The talent landscape is almost unrecognisable compared to the industry I joined well over a decade ago. Then, my primary ‘tools’ were a phone and a phonebook. Later came email. It’s easy to wonder how we ever got the job done. Today, we’re asking the same question but the challenge is altogether different. It’s no longer about the limitations of available tools, instead we face a tech-driven tool explosion and the question becomes: how will talent professionals do their jobs in the digital age?

It’s the topic on the lips of every talent professional and one we recently discussed at the HRO Today Forum APAC event. We know that the industry is embracing tech and are looking to do more. But as more and more tools are released, the task of learning how to make the most of new technologies becomes more complicated by the day.

A delicate ecosystem

There are a number of existing tensions in the talent ecosystem that complicate this question further. Internally, there’s a mismatch between the experience and expectations of hiring managers and recruiters. 61% of hiring managers believe recruiters have only low to moderate understanding of the job, while 81% of recruiters believe their understanding is high or very high. What’s more, 50% of recruiters believe hiring managers need to do a better job of communicating what they’re looking for.

At the centre of all of this is – of course – the candidate. Here, the stakes for the business as a whole are even higher. 83% of candidates say they would never apply to an organisation again if they have a bad candidate experience. And the main thing candidates want? More contact. Nearly a third of candidates report that their application isn’t even acknowledged.

The impact of a bad candidate experience doesn’t just stop with the loss of individual talent. It’s connected more than ever before to the organisation’s reputation and brand as reports of negative experiences disperse rapidly through online and offline networks.

 

Amplify tech’s impact at every stage of the recruitment process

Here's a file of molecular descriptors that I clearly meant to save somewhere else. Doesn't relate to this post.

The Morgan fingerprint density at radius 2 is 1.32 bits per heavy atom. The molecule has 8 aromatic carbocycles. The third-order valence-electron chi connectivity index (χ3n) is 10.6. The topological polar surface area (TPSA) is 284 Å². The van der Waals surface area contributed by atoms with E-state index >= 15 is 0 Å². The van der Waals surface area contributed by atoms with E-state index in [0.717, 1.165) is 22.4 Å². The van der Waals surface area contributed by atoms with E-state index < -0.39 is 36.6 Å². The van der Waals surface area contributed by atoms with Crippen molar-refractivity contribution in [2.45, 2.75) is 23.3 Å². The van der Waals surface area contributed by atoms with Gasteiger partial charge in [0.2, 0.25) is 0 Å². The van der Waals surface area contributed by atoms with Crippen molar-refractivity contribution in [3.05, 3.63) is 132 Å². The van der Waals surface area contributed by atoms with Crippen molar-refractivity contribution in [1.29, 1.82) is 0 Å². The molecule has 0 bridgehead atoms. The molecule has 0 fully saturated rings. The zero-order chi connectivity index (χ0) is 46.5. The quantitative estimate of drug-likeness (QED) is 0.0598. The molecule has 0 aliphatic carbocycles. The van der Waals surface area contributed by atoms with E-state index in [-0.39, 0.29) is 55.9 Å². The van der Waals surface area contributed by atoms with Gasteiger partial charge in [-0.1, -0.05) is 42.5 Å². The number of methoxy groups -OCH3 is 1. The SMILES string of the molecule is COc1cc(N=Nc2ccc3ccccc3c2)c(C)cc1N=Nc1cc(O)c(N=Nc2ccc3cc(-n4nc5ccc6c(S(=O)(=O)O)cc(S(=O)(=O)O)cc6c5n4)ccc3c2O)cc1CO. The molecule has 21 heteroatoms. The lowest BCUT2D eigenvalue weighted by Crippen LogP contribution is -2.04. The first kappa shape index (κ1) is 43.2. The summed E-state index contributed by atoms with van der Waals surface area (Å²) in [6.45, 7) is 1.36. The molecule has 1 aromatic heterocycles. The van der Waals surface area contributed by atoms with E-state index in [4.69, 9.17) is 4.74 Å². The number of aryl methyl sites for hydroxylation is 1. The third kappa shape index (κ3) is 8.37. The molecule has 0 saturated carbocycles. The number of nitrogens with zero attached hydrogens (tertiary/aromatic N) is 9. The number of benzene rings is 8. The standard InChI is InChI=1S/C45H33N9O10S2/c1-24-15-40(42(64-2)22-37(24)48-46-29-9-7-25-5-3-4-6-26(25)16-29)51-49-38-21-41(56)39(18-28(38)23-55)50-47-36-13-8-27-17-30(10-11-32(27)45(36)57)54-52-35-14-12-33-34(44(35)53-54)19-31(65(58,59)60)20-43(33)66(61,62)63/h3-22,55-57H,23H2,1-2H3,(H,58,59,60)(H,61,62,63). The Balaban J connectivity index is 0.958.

HR tech promises to help diffuse these tensions. While the recruitment process has often been perceived as heavy on ‘process’ and light on value-add for the organisation, targeted use of tech can help shift that perception. Making this work for your organisation’s talent strategy and budget means considering how each of the six stages of the recruitment process can be augmented by tech.

From enhanced job-profiling and engagement opportunities to gamified assessment and onboarding, there’s now a product willing to take on the grunt work at every step of the recruitment life-cycle. Talent professionals can capitalise on the automation of aspects of the process by re-focusing their energy on the critical relationships and milestones in the process, from building out the job profile with the hiring manager all the way through to seeking feedback on the successful candidate’s time to impact.

As HR functions are looking to become more agile and more attuned than ever before to business needs and the candidate experience, tech will be an invaluable partner. Even if it’s a partnership I could never have imagined I’d be part of when starting out.

You can download the slides of our presentation in the HRO Today Forum here.

 

Speak to our experts

About Contributor

Pip Eastman is the Managing Director for APAC Regional Solutions, RPO and Professional Search, Korn Ferry. She is responsible for the performance and growth of the APAC business; developing new clients, enhancing market presence and integrating RPO and Professional Search’s lines of business into existing clients. Pip has extensive experience in solution design. Her responsibilities included client development, contract and commercial negotiations, and the implementation, operational delivery, and continuous improvement of projects.

Leave a Comment

Your email address will not be published.

fifteen − seven =